- An attack by suspected nation-state actors on Microsoft Exchange Server is rapidly growing in scope as researchers and industry officials warn that thousands of systems across the country are at risk. Officials said a patch issued earlier in the week by Microsoft may not work on already compromised systems.
- More than 30,000 organizations across the U.S. have already been hit by the attack, according to a Friday report by KrebsonSecurity. The attack, which uses webshells to exploit vulnerabilities in Exchange Server, has primarily focused on stealing emails and other information from companies, local governments and other organizations.
- Microsoft over the weekend released a detection tool to scan for indicators of compromise associated with the vulnerabilities in Microsoft Exchange.
Researchers and government officials scrambled throughout the weekend to manage the rapidly growing scope of the attacks, as initial mitigation strategies from Microsoft fell short of containing the situation.
"Unfortunately there has been a lot of uncertainty and confusion in the patching process," John Hammond, senior security researcher at Huntress said via email. "This is becoming more and more of a widespread attack, with the scope ever-increasing as organizations struggle to patch."
During the daily briefing on Friday, White House press secretary Jen Psaki called the Microsoft Exchange situation a "significant vulnerability that could have far reaching impacts."
She acknowledged a late Thursday tweet from national security advisor Jake Sullivan, who said the breach was being closely tracked and reiterated the administration's concerns about the defense industrial base and the impact on U.S. think tanks.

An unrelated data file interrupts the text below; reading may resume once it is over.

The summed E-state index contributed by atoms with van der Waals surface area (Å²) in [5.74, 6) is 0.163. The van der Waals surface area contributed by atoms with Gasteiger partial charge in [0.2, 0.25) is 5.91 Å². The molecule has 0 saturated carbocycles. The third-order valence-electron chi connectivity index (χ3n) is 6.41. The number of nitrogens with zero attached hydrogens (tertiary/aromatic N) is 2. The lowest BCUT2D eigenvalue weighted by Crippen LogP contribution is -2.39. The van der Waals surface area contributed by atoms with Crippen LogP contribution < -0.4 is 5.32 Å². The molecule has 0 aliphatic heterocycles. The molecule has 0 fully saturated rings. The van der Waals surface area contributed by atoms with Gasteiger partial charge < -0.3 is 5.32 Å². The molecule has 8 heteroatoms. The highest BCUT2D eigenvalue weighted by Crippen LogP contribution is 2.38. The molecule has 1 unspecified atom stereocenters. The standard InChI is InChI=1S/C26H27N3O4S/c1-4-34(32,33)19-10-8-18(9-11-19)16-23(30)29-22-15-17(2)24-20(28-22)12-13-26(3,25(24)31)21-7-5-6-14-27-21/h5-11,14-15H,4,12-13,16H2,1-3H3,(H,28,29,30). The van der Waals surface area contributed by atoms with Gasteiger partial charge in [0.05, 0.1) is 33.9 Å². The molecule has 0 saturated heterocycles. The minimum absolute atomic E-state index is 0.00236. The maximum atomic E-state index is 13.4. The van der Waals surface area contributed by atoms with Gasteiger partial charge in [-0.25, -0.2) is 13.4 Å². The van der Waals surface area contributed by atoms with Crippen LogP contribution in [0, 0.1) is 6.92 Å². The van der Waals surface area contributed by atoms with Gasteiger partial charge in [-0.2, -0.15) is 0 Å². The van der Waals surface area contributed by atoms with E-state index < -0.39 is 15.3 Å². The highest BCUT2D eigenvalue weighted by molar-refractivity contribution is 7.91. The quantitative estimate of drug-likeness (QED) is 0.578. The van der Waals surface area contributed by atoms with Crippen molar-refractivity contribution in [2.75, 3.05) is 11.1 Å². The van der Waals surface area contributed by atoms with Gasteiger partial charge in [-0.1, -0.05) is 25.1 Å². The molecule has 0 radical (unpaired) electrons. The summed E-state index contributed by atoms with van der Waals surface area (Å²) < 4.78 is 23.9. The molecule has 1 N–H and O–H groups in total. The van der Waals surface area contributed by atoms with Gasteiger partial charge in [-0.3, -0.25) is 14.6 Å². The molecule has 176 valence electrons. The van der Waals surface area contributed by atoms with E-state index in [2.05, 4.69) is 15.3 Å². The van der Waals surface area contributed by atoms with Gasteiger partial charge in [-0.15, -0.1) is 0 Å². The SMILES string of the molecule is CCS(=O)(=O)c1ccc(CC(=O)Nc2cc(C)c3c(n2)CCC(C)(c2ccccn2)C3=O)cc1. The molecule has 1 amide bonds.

"First and foremost this is an active threat," Psaki said. "And as the national security advisor tweeted last night, everyone running these servers — government, private sector, academia — needs to act now to patch them."
The White House is concerned about a wide number of victims being impacted by the breach and said they were working with their partners on the matter, Psaki said.
Sullivan on Thursday tweeted that officials were closely tracking Microsoft's emergency patch for previously unknown vulnerabilities in the Exchange server and were monitoring reports of potential compromises of U.S. think tanks and defense industrial base organizations.
The Cybersecurity & Infrastructure Security Agency updated an alert issued last week warning of vulnerabilities in Exchange Server that allow attackers to gain persistent system access as well as access to files, mailboxes and credentials.
The vulnerabilities on Microsoft Exchange Server are not providing any impact to Exchange Online or Microsoft 365 cloud email services, CISA said.
"If an organization discovers exploitation activity, they should assume network identity compromise and follow incident response procedures," according to the CISA alert. The update stated that organizations should apply available patches if they find no activity.